U.S. Dollars are generally accepted in most places. Small denominations are most useful ($1 and $5); change will be given in the local currency (Turkish Lira).

Credit card use is becoming more widespread, but it is still not universal (Visa and MasterCard are accepted, more readily than American Express). All credit cards with a chip have to be used with a PIN code. Due to increasing credit card fraud worldwide, be prepared to show identification (passport) when making transactions, and when the card is being processed, do not let it out of your sight.

For the most current exchange rates, please go to our website at Globusjourneys.com/Currency.


The following budget guidelines are just approximate values or starting values for meals and are per person. Actual prices will vary widely by restaurant and city within a country but below are some averages as provided by our experienced personnel.

  • The approximate cost of a soft drink/mineral water/coffee is 5-6 Lira.
  • An average lunch consisting of a salad or sandwich and a soda or water starts at approximately25-30 Lira.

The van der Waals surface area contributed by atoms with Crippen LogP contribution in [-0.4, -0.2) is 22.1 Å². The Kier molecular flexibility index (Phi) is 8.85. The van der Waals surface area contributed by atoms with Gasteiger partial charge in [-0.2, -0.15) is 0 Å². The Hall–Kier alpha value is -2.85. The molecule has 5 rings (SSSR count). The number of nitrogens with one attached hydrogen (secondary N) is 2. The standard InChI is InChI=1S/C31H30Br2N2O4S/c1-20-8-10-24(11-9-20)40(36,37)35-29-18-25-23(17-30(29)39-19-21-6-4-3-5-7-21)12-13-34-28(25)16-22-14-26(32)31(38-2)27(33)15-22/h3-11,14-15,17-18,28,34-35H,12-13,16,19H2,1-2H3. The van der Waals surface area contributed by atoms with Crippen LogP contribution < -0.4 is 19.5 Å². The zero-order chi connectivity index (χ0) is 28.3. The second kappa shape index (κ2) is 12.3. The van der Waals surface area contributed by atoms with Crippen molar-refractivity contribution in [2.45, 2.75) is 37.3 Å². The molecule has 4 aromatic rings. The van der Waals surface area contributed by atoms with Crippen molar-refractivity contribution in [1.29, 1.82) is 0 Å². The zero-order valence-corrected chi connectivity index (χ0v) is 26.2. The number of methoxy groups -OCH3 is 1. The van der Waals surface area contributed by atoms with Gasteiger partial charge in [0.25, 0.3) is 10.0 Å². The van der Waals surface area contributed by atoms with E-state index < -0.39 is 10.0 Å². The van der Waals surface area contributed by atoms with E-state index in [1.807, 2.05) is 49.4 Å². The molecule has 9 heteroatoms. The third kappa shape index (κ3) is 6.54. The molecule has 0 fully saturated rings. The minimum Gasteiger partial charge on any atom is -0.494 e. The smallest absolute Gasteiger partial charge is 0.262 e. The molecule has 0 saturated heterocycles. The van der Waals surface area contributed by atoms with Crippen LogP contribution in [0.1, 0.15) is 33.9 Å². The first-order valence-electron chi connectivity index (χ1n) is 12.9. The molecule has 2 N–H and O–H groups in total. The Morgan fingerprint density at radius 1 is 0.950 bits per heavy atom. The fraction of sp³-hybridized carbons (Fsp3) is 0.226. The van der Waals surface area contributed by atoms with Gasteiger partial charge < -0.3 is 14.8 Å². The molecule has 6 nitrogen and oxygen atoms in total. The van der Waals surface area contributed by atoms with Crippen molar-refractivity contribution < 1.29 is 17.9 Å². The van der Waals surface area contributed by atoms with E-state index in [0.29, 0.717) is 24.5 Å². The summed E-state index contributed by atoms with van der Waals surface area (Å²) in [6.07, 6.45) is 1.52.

• Dinner at a mid-range restaurant with dessert and a non-alcoholic beverage starts at approximately 50-60 Lira.

Shopping specialties: hand-woven carpets and kilims, leather goods, ceramics, glassware, worked silverware, gold and turquoise jewelry.


Restaurants include a service charge (in general) on the bill. Often the wait staff do not receive this service charge as tip, so we recommend leaving an additional 10-15% in cash. Due to the low circulation of the 1

Kuruş coin, some cashiers may round up the total sum to the next 5 Kuruş. This is not a gratuity.

All taxis have to use taximeters, and tipping is not necessary.

Tip hotel staff a minimum of 5 Lira for room service.

A few coins will be needed for public restrooms as restroom attendants expect a small gratuity.



Voltage for outlets is 230V. North American voltage is generally 110V. Therefore, you will need a converter for your travels. Adapters will be necessary to adapt your plug into the outlet, but these may not convert the voltage, so both devices are necessary. Turkey uses a round, 2-prong plug that looks like: